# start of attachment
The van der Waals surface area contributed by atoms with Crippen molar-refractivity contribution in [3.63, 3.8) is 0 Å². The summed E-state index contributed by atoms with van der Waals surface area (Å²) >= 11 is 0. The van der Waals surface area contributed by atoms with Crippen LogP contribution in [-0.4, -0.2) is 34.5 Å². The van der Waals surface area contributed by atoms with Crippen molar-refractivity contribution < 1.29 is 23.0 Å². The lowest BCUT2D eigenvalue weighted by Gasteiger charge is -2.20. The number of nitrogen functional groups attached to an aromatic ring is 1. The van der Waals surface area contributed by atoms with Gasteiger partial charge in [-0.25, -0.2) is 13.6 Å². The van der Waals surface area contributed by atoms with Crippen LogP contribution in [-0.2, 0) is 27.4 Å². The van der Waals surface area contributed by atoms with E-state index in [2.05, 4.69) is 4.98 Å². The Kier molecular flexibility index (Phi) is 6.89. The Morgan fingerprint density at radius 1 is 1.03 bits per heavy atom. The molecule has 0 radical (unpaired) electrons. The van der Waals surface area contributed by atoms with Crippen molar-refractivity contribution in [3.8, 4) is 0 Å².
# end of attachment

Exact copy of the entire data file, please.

The van der Waals surface area contributed by atoms with Crippen molar-refractivity contribution in [3.63, 3.8) is 0 Å². The summed E-state index contributed by atoms with van der Waals surface area (Å²) >= 11 is 0. The van der Waals surface area contributed by atoms with Crippen LogP contribution in [-0.4, -0.2) is 34.5 Å². The van der Waals surface area contributed by atoms with Crippen molar-refractivity contribution < 1.29 is 23.0 Å². The lowest BCUT2D eigenvalue weighted by Gasteiger charge is -2.20. The number of nitrogen functional groups attached to an aromatic ring is 1. The van der Waals surface area contributed by atoms with Gasteiger partial charge in [-0.25, -0.2) is 13.6 Å². The van der Waals surface area contributed by atoms with Crippen LogP contribution in [-0.2, 0) is 27.4 Å². The van der Waals surface area contributed by atoms with E-state index in [2.05, 4.69) is 4.98 Å². The Kier molecular flexibility index (Phi) is 6.89. The Morgan fingerprint density at radius 1 is 1.03 bits per heavy atom. The molecule has 0 radical (unpaired) electrons. The van der Waals surface area contributed by atoms with Crippen molar-refractivity contribution in [3.8, 4) is 0 Å².